In This Article
- Active surveillance (AS) has become an accepted way to manage prostate cancer in men at lower risk
- Multiparametric MRI can be used in conjunction with the standard transrectal ultrasound (TRUS)-guided biopsy to improve detection of clinically significant cancers
- The three components of the multiparametric MRI -- the T2-weighted image, the diffusion-weighted image (DWI) and the dynamic contrast-enhanced (DCE) view -- can confer a higher level of confidence to a radiologist’s diagnosis of pathologic changes in tissue
After cancers of the skin, prostate cancer is the most common form of cancer, and the second most common cause of cancer death in men. Because of concerns about overtreatment of the disease, active surveillance (AS) has become an accepted way to manage the condition in men at lower risk. AS typically has included close surveillance of patients through a combination of digital rectal exams, measurement of prostate specific antigen (PSA) levels and interval prostate biopsies.
The standard transrectal ultrasound (TRUS)-guided biopsy that is part of AS and used for interval prostate biopsies can sometimes miss or understate clinically significant cancers. Multiparametric MRI—an imaging method that combines three inputs of functional and anatomic imaging to precisely map tissue anomalies (Figure 1)—can be used in conjunction with biopsy to improve detection of clinically significant cancers.
Urologists Adam Feldman, MD, MPH, and Matthew Wszolek, MD, both with the Massachusetts General Hospital Department of Urology and Mass General Cancer Center, have been successfully using multiparametric MRI-guided fusion biopsy in several types of patients:
- Men under AS who appear to have low-risk prostate cancer
- Men who have a prior negative TRUS-guided biopsy but still have clinical suspicion of significant cancer based on their PSA or other biomarkers, such as PCA3
- Men who have never had a biopsy, but have an elevated PSA or a questionable exam
Since beginning to use this approach in 2014, Drs. Feldman and Wszolek have tracked the use of fusion biopsy in their patients at Mass General. The team presented their results on the first 251 patients in September 2016 at the 85th Annual Meeting of the New England Section of the American Urological Association, published in The Journal of Urology.Their analysis of the data found that using the multiparametric MRI-guided fusion biopsy improves the detection of clinically significant prostate cancer over standard TRUS-guided biopsies alone (Figure 2).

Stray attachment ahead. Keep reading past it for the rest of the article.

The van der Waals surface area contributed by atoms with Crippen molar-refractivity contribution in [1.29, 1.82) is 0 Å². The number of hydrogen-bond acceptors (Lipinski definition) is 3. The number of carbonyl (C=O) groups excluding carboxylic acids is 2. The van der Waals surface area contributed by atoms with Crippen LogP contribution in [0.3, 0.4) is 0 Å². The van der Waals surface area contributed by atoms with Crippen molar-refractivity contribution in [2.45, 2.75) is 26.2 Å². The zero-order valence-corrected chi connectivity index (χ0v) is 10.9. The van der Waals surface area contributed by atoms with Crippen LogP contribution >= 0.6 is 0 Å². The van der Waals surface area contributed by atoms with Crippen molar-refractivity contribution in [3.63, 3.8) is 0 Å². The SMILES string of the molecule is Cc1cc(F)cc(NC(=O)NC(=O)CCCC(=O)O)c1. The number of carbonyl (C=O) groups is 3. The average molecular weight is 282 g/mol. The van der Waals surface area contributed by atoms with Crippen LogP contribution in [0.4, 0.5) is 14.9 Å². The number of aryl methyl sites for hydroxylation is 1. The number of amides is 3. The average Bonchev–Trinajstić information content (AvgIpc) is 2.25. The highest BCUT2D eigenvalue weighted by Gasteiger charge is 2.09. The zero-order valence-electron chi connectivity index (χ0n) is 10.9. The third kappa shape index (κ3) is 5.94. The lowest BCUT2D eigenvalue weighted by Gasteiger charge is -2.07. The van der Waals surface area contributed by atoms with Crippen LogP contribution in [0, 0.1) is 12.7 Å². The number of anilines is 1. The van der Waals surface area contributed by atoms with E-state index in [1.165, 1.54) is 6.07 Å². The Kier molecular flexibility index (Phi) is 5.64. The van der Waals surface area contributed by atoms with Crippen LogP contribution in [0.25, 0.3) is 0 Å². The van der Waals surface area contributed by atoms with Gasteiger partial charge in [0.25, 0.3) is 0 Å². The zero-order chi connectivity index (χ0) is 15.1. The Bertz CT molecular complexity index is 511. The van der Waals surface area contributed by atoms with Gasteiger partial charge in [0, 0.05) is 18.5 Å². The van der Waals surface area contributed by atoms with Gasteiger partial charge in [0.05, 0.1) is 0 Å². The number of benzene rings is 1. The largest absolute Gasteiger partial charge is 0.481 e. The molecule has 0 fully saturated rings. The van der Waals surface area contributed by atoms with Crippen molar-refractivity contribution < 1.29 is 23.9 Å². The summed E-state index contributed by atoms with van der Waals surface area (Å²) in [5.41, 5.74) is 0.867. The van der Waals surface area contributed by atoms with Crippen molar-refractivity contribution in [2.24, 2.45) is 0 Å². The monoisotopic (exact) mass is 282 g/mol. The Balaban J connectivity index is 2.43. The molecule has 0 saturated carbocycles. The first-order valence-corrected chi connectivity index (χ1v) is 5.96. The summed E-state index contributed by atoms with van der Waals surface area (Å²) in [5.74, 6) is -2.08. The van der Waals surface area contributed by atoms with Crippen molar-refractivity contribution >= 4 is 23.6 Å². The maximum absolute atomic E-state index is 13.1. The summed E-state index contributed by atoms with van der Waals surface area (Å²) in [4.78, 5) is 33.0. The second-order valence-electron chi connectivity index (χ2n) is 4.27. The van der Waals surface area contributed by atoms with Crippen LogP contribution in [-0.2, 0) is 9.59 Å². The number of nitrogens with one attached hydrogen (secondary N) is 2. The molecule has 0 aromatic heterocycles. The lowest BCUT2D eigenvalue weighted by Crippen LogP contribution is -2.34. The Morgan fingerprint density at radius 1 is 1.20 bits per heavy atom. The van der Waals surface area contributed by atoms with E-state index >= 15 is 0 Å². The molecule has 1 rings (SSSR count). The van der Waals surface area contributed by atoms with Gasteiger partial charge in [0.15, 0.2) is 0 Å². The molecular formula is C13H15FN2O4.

However, their findings showed that a small but significant proportion of lesions with a Gleason Score of 7 or higher will not be detected by targeted biopsy alone. These findings point to the improved accuracy of fusion biopsy, but also indicate the necessary continued use of TRUS-guided biopsies in a fusion biopsy program.
Improving Outcomes with Better Imaging and Fusion Biopsy
In the fusion platform, the first procedure of fusion biopsy is a multiparametric 3 Tesla MRI, which is evaluated by a genitourinary radiologist specializing in prostate MRI. The evaluation has three components:
- The T2-weighted image identifies tumors by their inherent difference from other areas of tissue
- Diffusion-weighted imaging (DWI) displays the rate of water diffusion in tissue, leading to precise delineation of a clinically significant tumor
- Finally, a dynamic contrast-enhanced view (DCE) gives intravenous contrast and allows the radiologist to observe the rapidity with which the tissue is enhanced, helping to distinguish the tumor from normal tissue
Mass General Department of Radiology’s Mukesh Harisinghani, MD, director of Abdominal MRI, who is highly specialized in prostate cancer imaging and who also works as part of the Mass General Cancer Center’s multidisciplinary team of experts dedicated to prostate cancer care, notes that combining all three components can confer a higher level of confidence to a radiologist’s diagnosis of pathologic changes in tissue, dramatically improving accuracy. Before multiparametric MRI, areas of inflammation in the prostate gland were sometimes determined to be areas of tumor, yielding false positives.
Dr. Harisinghani emphasizes that there are also ways to optimize the multiparametric MRI to ensure a high quality of images, thereby allowing more precision in the detection of lesions. This allows radiologists to detect small foci of tumors, and its increased specificity improves accuracy, effectively determining non-cancerous tissue as well.
The second procedure of fusion biopsy is the biopsy itself. After the MRI, the radiologist outlines areas of suspicion. Those images are then transmitted to the computer in the procedure room and fused to the ultrasound image so that the anatomy of the prostate on the MRI matches what is seen on the ultrasound. Thus, the MRI guides the ultrasound evaluation and biopsy, allowing for more precise targeting of areas under investigation.
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